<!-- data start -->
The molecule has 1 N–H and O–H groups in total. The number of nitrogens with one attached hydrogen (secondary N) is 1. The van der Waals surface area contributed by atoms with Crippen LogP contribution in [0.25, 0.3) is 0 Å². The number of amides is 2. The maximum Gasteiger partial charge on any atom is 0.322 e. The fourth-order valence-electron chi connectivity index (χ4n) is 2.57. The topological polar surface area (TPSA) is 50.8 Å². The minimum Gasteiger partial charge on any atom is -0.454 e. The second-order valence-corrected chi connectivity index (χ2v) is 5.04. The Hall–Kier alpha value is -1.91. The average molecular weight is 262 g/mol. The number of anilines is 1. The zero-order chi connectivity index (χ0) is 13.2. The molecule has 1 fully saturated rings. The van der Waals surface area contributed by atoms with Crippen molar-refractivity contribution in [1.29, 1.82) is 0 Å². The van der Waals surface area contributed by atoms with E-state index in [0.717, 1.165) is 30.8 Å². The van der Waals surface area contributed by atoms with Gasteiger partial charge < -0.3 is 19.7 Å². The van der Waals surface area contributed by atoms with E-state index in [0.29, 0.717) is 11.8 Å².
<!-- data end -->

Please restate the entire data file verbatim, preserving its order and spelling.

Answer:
The molecule has 1 N–H and O–H groups in total. The number of nitrogens with one attached hydrogen (secondary N) is 1. The van der Waals surface area contributed by atoms with Crippen LogP contribution in [0.25, 0.3) is 0 Å². The number of amides is 2. The maximum Gasteiger partial charge on any atom is 0.322 e. The fourth-order valence-electron chi connectivity index (χ4n) is 2.57. The topological polar surface area (TPSA) is 50.8 Å². The minimum Gasteiger partial charge on any atom is -0.454 e. The second-order valence-corrected chi connectivity index (χ2v) is 5.04. The Hall–Kier alpha value is -1.91. The average molecular weight is 262 g/mol. The number of anilines is 1. The zero-order chi connectivity index (χ0) is 13.2. The molecule has 1 fully saturated rings. The van der Waals surface area contributed by atoms with Crippen molar-refractivity contribution in [1.29, 1.82) is 0 Å². The van der Waals surface area contributed by atoms with E-state index in [0.717, 1.165) is 30.8 Å². The van der Waals surface area contributed by atoms with Gasteiger partial charge < -0.3 is 19.7 Å². The van der Waals surface area contributed by atoms with E-state index in [0.29, 0.717) is 11.8 Å².